Poisson Distribution

Poisson-distribution

Poisson Distribution

  • Consider the number of times an event occurs over an interval of time or space, and assume that: (考虑事件在一段时间和空间内发生的次数)
      1. The probability of occurrence is the same for any intervals of equal length
      1. The occurrence in any interval is independent of an occurrence in any non-overlapping interval
  • The probability distribution of X is characterized by \(P(X = k) = \frac{\lambda^{k} e^{-\lambda}}{k!}\)

  • For Poisson distribution, the following is true: \(E(X)=Var(X)=\lambda\) λ is called the Poisson parameter. λ is the average number of items considered in the Poisson process during the observed time period.

From Binomial distribution to Poisson distribution

  • Binomial distribution
    • $Bin(p,n) = P(X = k) ={C^k_n\ p^k(1-p)^{n-k}}$
  • Poisson distribution
    • $Poi(x,\lambda) = e^{-\lambda}\frac{\lambda^k}{k!}$

Intuitively, the Binomial distribution and the Poisson distribution seem to be unrelated. But a closer look reveals a very interesting relationship. The Poisson distribution is just a special case of the binomial distribution. When n tends to infinity and p approaches zero, the binomial distribution approaches the Poisson distribution.

As you can see on the slide,  intuitively the 2 distributions seem to be unrelated. However, by searching on the internet. We found an interesting relationship between the Binomial distribution and the Poisson distribution. That is when the trail n tends to infinity.  The Poisson distribution is just a special case of the binomial distribution.

Derivation

Let me give you a simple derivation

For binomial distribution

  • $Bin(p,n) = P(X = k) ={(C^k_n)p^k(1-p)^{n-k}}$ $E(x): \lambda = np \ \Rightarrow$ $p=\frac{\lambda}{n}$
    • $n$ represents the number of trails
    • $p$ represents the probability that a trial will succeed
As you can see the binomial distribution on the slide, the expected value of the binomial distribution is equal to the variable n times the probability p. So we can get p by lambda divided by n.

Put the equation in the expression for the binomial distribution, we can get the following expression

$ C^k_n \ (\frac{\lambda}{n})^k \ (1-(\frac{\lambda}{n}))^{n-k} $

And we put this equation to the binomial distribution, we can get the following expression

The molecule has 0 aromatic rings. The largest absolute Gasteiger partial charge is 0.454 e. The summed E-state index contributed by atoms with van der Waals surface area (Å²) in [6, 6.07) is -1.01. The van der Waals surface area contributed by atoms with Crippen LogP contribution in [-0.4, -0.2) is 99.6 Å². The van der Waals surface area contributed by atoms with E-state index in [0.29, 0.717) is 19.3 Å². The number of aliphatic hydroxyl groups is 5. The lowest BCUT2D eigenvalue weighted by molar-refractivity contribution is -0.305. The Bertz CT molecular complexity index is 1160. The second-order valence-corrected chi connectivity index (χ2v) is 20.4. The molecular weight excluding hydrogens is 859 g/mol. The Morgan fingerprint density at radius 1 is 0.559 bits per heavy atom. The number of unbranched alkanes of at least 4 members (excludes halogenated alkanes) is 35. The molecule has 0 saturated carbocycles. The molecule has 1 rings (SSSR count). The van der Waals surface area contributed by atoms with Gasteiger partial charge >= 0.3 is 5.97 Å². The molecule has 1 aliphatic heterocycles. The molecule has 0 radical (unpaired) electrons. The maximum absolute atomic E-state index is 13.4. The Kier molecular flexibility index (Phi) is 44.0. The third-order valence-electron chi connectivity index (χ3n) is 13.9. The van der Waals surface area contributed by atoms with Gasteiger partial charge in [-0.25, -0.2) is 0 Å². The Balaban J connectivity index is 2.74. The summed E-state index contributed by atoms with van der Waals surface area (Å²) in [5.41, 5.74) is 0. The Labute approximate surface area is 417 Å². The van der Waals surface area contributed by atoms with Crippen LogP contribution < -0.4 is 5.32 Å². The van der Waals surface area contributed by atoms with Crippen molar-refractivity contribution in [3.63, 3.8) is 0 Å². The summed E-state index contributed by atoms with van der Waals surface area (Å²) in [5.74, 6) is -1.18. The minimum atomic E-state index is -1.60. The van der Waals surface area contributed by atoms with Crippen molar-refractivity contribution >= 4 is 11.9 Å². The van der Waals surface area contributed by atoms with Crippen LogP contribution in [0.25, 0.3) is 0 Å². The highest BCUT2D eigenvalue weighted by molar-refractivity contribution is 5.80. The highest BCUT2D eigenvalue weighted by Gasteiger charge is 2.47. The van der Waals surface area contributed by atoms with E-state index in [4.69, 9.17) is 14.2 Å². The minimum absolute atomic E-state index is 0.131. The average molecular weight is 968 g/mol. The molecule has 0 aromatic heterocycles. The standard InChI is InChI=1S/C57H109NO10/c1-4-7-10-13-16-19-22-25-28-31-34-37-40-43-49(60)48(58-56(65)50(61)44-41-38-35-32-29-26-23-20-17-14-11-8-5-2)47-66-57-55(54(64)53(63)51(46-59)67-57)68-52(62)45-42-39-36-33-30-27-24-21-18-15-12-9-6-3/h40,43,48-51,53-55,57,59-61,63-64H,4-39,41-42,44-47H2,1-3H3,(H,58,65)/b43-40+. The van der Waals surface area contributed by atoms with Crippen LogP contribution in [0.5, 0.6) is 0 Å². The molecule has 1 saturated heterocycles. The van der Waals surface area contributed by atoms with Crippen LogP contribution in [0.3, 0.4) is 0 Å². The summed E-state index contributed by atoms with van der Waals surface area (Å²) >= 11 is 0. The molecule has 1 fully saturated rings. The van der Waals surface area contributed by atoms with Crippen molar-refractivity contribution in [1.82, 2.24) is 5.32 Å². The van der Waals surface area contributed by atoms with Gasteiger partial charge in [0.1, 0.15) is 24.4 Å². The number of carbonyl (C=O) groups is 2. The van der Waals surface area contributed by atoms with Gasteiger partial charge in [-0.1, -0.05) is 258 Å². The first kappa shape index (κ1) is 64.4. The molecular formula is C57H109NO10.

By expanding the combination number

$\frac{n!}{k!(n-k)!} \ \frac{\lambda^k}{n^k} \ (1-(\frac{\lambda}{n}))^{n-k}$

There is an assumption in the Poisson distribution

For Poisson distribution $n \rightarrow \infty$

$\therefore lim_{n \to \infty} \ \frac{n!}{k!(n-k)!} \ \frac{\lambda^k}{n^k} \ (1-(\frac{\lambda}{n}))^{n-k}$

For the Poisson distribution, the variable n tends to the infinity
So we just need to simplify this limit expression

We can expand the factorial, then cancel out the (n-k)factorial part

$\therefore lim_{n \to \infty} \ \frac{n(n-1)(n-2)…(n-k+1)}{k!} \ \frac{\lambda^k}{n^k} \ (1-(\frac{\lambda}{n}))^{n-k}$

After that, we switch the positions of the denominators

$\therefore lim_{n \to \infty} \ \frac{n(n-1)(n-2)…(n-k+1)}{n^k} \ \frac{\lambda^k}{k!} \ (1-(\frac{\lambda}{n}))^{n-k}$

We can see that the factorial part has k terms, and we have n k times

$\therefore lim_{n \to \infty} \ \frac{n}{n}\frac{n-1}{n}\frac{n-1}{n}…\frac{n-k+1}{n} \ \frac{\lambda^k}{k!} \ (1-(\frac{\lambda}{n}))^{n-k}$

$\therefore lim_{n \to \infty} \ 1(1-\frac{1}{n})(1-\frac{2}{n})…(1-\frac{k-1}{n}) \ \frac{\lambda^k}{k!} \ (1-(\frac{\lambda}{n}))^{n-k}$

$\because n\rightarrow \infty \ \therefore lim_{n \rightarrow \infty}1(1-\frac{1}{n})(1-\frac{2}{n})…(1-\frac{k-1}{n}) = 1$

$\therefore lim_{n \to \infty} \ \frac{\lambda^k}{k!} \ (1-(\frac{\lambda}{n}))^{n-k}$

This part can be divided into two terms

$\therefore lim_{n\rightarrow\infty} \ \frac{\lambda^k}{k!} \ (1-(\frac{\lambda}{n}))^{n}(1-(\frac{\lambda}{n}))^{-k}$

$\because n\rightarrow \infty \ \therefore \frac{\lambda}{n} \rightarrow 0$

$\therefore (1-(\frac{\lambda}{n}))^{-k}=1$

$\therefore lim_{n\rightarrow\infty} \ \frac{\lambda^k}{k!} \ (1-(\frac{\lambda}{n}))^{n}$

According to the definition of the natural constant e

$\because lim_{x\rightarrow \infty} (1+\frac{1}{x})^x = e$

$\therefore lim_{n \to \infty} \ \frac{\lambda^k}{k!} \ ((1+(\frac{1}{(\frac{n}{-\lambda})})^{(\frac{n}{-\lambda})})^{-\lambda})$

It can be found that the base part is the same as the definition

$\therefore lim_{n \to \infty} \ \frac{\lambda^k}{k!} \ e^{-\lambda}$

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